If you’ve spent any time outside, you’ve probably been drawn to play with natural materials—making designs from similar stones, creating a small diorama of twigs, or comparing leaves to see which is the reddest. Land art (sometimes known as earth art or environmental art) takes this desire and uses it to have the natural world be both the canvas and the medium for artwork.
Land art was born out of the minimalist movement of the 1960s and 1970s and contemplates the human connection to, and impact on, the earth. Many land art pieces are created using natural materials, but use human-created forms and designs that are obvious on the landscape. By working in this way, land artists reflected the tension between the human and the natural worlds.
One of the seminal works of land art—Spiral Jetty by Robert Smithson—perfectly encapsulates this relationship. Interestingly, when it was constructed, Spiral Jetty was submerged in Great Salt Lake, however, as climate change has led to decreased water levels, the sculpture is now visible, giving new meaning to the artwork’s original intent.
While many land artists primarily use natural materials such as stone and wood, or even twigs and leaves, others use more industrial materials to capture other aspects of nature, such as Nancy Holt, who used concrete tunnels to highlight the sun and constellations in Sun Tunnels or Walter De Maria’s The Lightning Field, a series of metal poles intended to attract lightning.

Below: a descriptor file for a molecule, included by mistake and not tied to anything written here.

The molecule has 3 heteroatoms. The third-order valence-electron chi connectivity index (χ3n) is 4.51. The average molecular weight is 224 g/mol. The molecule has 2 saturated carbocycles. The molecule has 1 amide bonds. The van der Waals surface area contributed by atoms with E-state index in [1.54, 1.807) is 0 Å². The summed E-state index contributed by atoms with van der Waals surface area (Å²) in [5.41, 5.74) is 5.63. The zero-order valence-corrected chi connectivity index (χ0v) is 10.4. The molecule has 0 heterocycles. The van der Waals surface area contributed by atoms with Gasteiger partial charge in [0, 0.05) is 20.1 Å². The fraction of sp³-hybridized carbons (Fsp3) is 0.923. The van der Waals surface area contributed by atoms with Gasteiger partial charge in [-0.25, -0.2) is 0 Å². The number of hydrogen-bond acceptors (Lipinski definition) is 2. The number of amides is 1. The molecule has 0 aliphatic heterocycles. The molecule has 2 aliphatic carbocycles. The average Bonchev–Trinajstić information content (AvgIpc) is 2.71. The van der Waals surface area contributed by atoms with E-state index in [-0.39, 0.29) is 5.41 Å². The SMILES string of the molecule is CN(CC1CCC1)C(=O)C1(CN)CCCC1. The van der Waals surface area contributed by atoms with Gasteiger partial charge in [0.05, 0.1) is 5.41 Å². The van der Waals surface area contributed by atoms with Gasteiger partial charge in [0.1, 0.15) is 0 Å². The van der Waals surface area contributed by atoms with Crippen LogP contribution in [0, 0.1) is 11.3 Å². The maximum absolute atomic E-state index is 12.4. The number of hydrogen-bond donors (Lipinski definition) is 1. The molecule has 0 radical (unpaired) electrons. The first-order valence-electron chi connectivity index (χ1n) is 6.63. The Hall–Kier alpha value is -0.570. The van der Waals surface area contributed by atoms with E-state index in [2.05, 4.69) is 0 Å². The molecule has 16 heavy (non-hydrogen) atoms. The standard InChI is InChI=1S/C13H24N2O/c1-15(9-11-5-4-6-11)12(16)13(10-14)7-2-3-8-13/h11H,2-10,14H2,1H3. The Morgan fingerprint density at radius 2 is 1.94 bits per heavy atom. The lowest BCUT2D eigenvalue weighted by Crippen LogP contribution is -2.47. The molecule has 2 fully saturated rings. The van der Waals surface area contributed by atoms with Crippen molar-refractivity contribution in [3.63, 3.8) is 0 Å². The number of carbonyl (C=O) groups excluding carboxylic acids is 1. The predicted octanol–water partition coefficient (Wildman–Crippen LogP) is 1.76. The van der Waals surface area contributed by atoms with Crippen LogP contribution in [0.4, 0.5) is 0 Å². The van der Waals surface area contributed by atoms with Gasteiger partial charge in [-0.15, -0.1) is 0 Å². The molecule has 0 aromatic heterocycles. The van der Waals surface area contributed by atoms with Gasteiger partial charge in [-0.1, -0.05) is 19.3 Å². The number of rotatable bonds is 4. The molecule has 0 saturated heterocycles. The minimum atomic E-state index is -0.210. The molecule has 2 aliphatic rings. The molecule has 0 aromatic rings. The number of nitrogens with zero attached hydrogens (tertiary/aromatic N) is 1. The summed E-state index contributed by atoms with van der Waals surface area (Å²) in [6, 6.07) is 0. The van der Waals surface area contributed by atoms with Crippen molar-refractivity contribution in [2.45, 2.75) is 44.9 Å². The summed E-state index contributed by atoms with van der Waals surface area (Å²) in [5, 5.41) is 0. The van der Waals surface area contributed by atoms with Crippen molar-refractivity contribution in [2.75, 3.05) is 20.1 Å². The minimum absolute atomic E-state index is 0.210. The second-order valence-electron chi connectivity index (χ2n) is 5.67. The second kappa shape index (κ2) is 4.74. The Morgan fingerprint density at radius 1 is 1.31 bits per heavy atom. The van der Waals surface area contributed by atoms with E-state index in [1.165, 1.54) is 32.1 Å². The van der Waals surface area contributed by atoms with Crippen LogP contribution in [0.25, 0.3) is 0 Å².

Land art can be permanent or ephemeral, large or small. Pieces constructed with impermanent materials such as leaves, twigs or even ice and snow, the transient nature of the materials underlies the intent of the composition. These artworks only continue to exist in photographs as they’re reclaimed by the earth over time.
It’s not possible to talk about land art without talking about Andy Goldsworthy. Probably the best known modern land artist, Goldsworthy’s works include a plethora of materials from rock to ice to leaves to feathers. As with other land art, Goldworthy’s works are constructed outdoors and left to the mercy of the elements, meaning that even the sturdiest constructions are always changing.
Whether they are ephemeral or permanent installations, land art gives us the opportunity to reflect on our place in nature and to see the world in a new way. Many other artists continue to explore the idea of using the world around us as a canvas, producing exciting works of art, many of which last for hours or days, before disappearing. If nothing else, land art reminds us to embrace beauty in our lives, no matter how fleeting.